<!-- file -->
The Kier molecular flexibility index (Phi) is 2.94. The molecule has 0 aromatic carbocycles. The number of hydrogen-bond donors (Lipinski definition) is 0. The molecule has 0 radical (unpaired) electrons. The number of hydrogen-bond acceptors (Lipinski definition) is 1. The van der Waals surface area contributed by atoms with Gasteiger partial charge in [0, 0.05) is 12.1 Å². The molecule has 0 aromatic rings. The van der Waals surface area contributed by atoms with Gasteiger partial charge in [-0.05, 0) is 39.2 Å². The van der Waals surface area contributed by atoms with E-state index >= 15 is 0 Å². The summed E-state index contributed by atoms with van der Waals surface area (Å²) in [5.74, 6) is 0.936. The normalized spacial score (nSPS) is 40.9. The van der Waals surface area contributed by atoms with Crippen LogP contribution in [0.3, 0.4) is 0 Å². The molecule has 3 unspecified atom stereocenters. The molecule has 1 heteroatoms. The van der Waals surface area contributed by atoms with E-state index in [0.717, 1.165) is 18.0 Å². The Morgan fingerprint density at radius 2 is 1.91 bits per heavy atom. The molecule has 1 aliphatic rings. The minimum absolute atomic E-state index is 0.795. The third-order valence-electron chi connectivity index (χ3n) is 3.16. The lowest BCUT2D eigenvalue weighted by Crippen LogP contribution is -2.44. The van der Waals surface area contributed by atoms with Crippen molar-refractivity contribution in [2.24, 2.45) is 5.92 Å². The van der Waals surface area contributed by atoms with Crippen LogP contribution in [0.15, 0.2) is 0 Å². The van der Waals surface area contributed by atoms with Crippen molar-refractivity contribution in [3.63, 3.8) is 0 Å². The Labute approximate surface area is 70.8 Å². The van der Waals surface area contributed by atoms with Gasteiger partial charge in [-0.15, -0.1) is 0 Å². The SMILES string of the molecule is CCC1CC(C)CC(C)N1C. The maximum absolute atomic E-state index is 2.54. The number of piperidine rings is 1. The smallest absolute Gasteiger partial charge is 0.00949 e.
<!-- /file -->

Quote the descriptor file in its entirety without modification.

The Kier molecular flexibility index (Phi) is 2.94. The molecule has 0 aromatic carbocycles. The number of hydrogen-bond donors (Lipinski definition) is 0. The molecule has 0 radical (unpaired) electrons. The number of hydrogen-bond acceptors (Lipinski definition) is 1. The van der Waals surface area contributed by atoms with Gasteiger partial charge in [0, 0.05) is 12.1 Å². The molecule has 0 aromatic rings. The van der Waals surface area contributed by atoms with Gasteiger partial charge in [-0.05, 0) is 39.2 Å². The van der Waals surface area contributed by atoms with E-state index >= 15 is 0 Å². The summed E-state index contributed by atoms with van der Waals surface area (Å²) in [5.74, 6) is 0.936. The normalized spacial score (nSPS) is 40.9. The van der Waals surface area contributed by atoms with Crippen LogP contribution in [0.3, 0.4) is 0 Å². The molecule has 3 unspecified atom stereocenters. The molecule has 1 heteroatoms. The van der Waals surface area contributed by atoms with E-state index in [0.717, 1.165) is 18.0 Å². The Morgan fingerprint density at radius 2 is 1.91 bits per heavy atom. The molecule has 1 aliphatic rings. The minimum absolute atomic E-state index is 0.795. The third-order valence-electron chi connectivity index (χ3n) is 3.16. The lowest BCUT2D eigenvalue weighted by Crippen LogP contribution is -2.44. The van der Waals surface area contributed by atoms with Crippen molar-refractivity contribution in [2.24, 2.45) is 5.92 Å². The van der Waals surface area contributed by atoms with Crippen LogP contribution in [0.15, 0.2) is 0 Å². The van der Waals surface area contributed by atoms with Crippen molar-refractivity contribution in [3.63, 3.8) is 0 Å². The Labute approximate surface area is 70.8 Å². The van der Waals surface area contributed by atoms with Gasteiger partial charge in [-0.15, -0.1) is 0 Å². The SMILES string of the molecule is CCC1CC(C)CC(C)N1C. The maximum absolute atomic E-state index is 2.54. The number of piperidine rings is 1. The smallest absolute Gasteiger partial charge is 0.00949 e.